An example of this is the use of 3D printing in manufacturing. 3D printing practically eliminates waste from manufacturing processes based on subtractive methods that take material away to create parts and components. Instead, 3D printing – a digital technology – builds parts up from material, using only what is required. This has the effect of reducing manufacturers’ materials demands, in turn reducing the need to extract and transport those materials to the factory in the first place.

Another example is the application of sensors and sensor networks to improve industrial processes, making them more flexible and adaptable. Digitizing electric grids, for example, and applying advanced technologies like AI and machine learning to their components, can result in huge efficiency savings leading to less energy loss and ultimately less demand for dwindling finite energy sources like oil and gas.

However, the inherent sustainability benefits in digital technologies are not automatically conferred on organizations undergoing digital transformation. To make digital technology work for sustainability goals, organizations must fundamentally alter their business plans and procedures and ensure widespread awareness and “buy in” for the change.

Once entire organizations and even industries are signed up to using the digital transition to benefit the planet, then significant changes become possible. One of these is the transition toward a circular economy. The circular economy is a model for goods and manufacturing that retains materials in the manufacturing system, rather than extracting new materials to ultimately send to landfill sites.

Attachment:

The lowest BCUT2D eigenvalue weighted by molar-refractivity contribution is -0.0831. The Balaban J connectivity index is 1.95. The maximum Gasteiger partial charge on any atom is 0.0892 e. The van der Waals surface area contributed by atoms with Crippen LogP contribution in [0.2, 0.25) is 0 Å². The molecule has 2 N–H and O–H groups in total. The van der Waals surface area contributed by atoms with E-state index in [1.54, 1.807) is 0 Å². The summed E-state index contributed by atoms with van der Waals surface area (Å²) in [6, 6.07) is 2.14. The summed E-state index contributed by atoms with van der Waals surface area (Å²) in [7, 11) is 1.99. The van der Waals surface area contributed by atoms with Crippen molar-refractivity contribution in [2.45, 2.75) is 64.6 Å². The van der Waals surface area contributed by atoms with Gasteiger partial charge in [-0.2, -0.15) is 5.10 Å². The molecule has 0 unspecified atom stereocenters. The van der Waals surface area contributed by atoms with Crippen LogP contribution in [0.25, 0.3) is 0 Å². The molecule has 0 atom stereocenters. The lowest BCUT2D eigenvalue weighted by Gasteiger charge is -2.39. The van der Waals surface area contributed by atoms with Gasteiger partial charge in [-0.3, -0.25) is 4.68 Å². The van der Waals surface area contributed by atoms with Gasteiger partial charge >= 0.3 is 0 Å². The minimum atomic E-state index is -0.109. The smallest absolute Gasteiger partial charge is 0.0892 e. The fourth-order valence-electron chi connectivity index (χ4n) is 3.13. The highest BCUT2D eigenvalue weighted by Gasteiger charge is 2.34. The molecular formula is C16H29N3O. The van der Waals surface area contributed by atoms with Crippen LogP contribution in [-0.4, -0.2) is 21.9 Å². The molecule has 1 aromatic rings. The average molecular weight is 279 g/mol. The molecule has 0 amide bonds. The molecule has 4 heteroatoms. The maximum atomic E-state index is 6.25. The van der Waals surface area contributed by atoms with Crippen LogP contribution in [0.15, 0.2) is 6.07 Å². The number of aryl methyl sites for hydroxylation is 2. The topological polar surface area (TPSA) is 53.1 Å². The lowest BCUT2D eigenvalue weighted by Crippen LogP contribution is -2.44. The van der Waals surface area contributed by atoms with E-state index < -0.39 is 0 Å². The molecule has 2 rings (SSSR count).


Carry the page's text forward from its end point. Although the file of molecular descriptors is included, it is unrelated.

Digital technologies like the IIoT, data analytics, and sensor networks can monitor products’ entire life cycle from concept stage to manufacture and end-of-life re-use and recycling. Computers are uniquely capable of calculating numerous variables at once to determine the long-term environmental cost of each design iteration and new product, and this information can be used to radically improve our relationship with the environment.

More from AZoM: The Circular Economy and Electronics

References and Further Reading

Rosário, A.T., and J.C. Dias (2022). Sustainability and the Digital Transition: A Literature Review. Sustainability. Available at: https://www.mdpi.com/2071-1050/14/7/4072

Pilkington, B. (2022). The Circular Economy in the Chemical Sector. AZO Materials. [Online] Available at: https://www.azom.com/article.aspx?ArticleID=21435

—. (2022). The Circular Economy and Electronics. AZO Materials. [Online] Available at: https://www.azom.com/article.aspx?ArticleID=21336

—. (2021). Overcoming Industrial Challenges with Digital Twins Technology. AZO Robotics. [Online] Available at: https://www.azorobotics.com/Article.aspx?ArticleID=440.

Disclaimer: The views expressed here are those of the author expressed in their private capacity and do not necessarily represent the views of AZoM.com Limited T/A AZoNetwork the owner and operator of this website. This disclaimer forms part of the Terms and conditions of use of this website.

Ben Pilkington

Written by

Ben Pilkington

Ben Pilkington is a freelance writer who is interested in society and technology. He enjoys learning how the latest scientific developments can affect us and imagining what will be possible in the future. Since completing graduate studies at Oxford University in 2016, Ben has reported on developments in computer software, the UK technology industry, digital rights and privacy, industrial automation, IoT, AI, additive manufacturing, sustainability, and clean technology.